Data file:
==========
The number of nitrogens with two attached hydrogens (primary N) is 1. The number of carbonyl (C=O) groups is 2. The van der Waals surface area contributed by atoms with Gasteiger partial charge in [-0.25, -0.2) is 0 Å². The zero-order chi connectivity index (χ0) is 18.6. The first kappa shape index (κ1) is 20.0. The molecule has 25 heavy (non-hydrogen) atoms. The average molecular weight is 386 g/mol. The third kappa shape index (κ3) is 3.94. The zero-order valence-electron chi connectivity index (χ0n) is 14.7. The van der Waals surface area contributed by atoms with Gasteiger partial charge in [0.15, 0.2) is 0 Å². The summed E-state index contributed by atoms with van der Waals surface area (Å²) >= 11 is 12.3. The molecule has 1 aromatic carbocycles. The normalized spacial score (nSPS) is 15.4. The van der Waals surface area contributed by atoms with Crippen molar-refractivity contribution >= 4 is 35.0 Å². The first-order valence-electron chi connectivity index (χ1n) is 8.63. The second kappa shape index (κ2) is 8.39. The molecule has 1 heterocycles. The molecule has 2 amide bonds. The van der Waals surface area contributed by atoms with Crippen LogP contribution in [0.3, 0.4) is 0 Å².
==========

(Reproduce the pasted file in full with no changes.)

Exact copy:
The number of nitrogens with two attached hydrogens (primary N) is 1. The number of carbonyl (C=O) groups is 2. The van der Waals surface area contributed by atoms with Gasteiger partial charge in [-0.25, -0.2) is 0 Å². The zero-order chi connectivity index (χ0) is 18.6. The first kappa shape index (κ1) is 20.0. The molecule has 25 heavy (non-hydrogen) atoms. The average molecular weight is 386 g/mol. The third kappa shape index (κ3) is 3.94. The zero-order valence-electron chi connectivity index (χ0n) is 14.7. The van der Waals surface area contributed by atoms with Gasteiger partial charge in [0.15, 0.2) is 0 Å². The summed E-state index contributed by atoms with van der Waals surface area (Å²) >= 11 is 12.3. The molecule has 1 aromatic carbocycles. The normalized spacial score (nSPS) is 15.4. The van der Waals surface area contributed by atoms with Crippen molar-refractivity contribution >= 4 is 35.0 Å². The first-order valence-electron chi connectivity index (χ1n) is 8.63. The second kappa shape index (κ2) is 8.39. The molecule has 1 heterocycles. The molecule has 2 amide bonds. The van der Waals surface area contributed by atoms with Crippen LogP contribution in [0.3, 0.4) is 0 Å².